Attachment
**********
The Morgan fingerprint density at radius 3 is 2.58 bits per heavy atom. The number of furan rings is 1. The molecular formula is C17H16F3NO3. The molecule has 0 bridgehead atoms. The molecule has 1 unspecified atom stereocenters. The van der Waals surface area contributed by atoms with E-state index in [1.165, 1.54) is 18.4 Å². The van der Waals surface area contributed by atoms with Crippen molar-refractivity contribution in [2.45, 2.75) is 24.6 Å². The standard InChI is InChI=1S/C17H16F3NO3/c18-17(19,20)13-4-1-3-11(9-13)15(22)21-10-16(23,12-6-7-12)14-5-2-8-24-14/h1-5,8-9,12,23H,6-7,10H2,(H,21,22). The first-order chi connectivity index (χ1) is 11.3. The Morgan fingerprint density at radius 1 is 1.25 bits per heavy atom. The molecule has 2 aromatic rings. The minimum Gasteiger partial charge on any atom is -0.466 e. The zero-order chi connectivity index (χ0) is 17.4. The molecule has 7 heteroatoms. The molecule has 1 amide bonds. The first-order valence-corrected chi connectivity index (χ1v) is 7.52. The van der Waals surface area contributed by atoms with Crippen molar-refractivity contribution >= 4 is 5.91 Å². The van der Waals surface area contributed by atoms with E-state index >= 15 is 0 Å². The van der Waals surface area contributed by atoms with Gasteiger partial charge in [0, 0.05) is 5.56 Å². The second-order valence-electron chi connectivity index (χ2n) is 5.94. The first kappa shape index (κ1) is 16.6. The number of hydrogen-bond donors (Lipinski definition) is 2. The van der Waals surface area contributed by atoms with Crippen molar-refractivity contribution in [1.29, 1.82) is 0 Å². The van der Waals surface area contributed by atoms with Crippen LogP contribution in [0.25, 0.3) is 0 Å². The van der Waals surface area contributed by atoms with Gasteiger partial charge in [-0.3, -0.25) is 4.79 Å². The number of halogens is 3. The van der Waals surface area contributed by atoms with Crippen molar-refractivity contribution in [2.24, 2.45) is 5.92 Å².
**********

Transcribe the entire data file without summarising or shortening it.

The Morgan fingerprint density at radius 3 is 2.58 bits per heavy atom. The number of furan rings is 1. The molecular formula is C17H16F3NO3. The molecule has 0 bridgehead atoms. The molecule has 1 unspecified atom stereocenters. The van der Waals surface area contributed by atoms with E-state index in [1.165, 1.54) is 18.4 Å². The van der Waals surface area contributed by atoms with Crippen molar-refractivity contribution in [2.45, 2.75) is 24.6 Å². The standard InChI is InChI=1S/C17H16F3NO3/c18-17(19,20)13-4-1-3-11(9-13)15(22)21-10-16(23,12-6-7-12)14-5-2-8-24-14/h1-5,8-9,12,23H,6-7,10H2,(H,21,22). The first-order chi connectivity index (χ1) is 11.3. The Morgan fingerprint density at radius 1 is 1.25 bits per heavy atom. The molecule has 2 aromatic rings. The minimum Gasteiger partial charge on any atom is -0.466 e. The zero-order chi connectivity index (χ0) is 17.4. The molecule has 7 heteroatoms. The molecule has 1 amide bonds. The first-order valence-corrected chi connectivity index (χ1v) is 7.52. The van der Waals surface area contributed by atoms with Crippen molar-refractivity contribution >= 4 is 5.91 Å². The van der Waals surface area contributed by atoms with E-state index >= 15 is 0 Å². The van der Waals surface area contributed by atoms with Gasteiger partial charge in [0, 0.05) is 5.56 Å². The second-order valence-electron chi connectivity index (χ2n) is 5.94. The first kappa shape index (κ1) is 16.6. The number of hydrogen-bond donors (Lipinski definition) is 2. The van der Waals surface area contributed by atoms with Crippen molar-refractivity contribution in [1.29, 1.82) is 0 Å². The van der Waals surface area contributed by atoms with Crippen LogP contribution in [0.25, 0.3) is 0 Å². The van der Waals surface area contributed by atoms with Gasteiger partial charge in [-0.3, -0.25) is 4.79 Å². The number of halogens is 3. The van der Waals surface area contributed by atoms with Crippen molar-refractivity contribution in [2.24, 2.45) is 5.92 Å².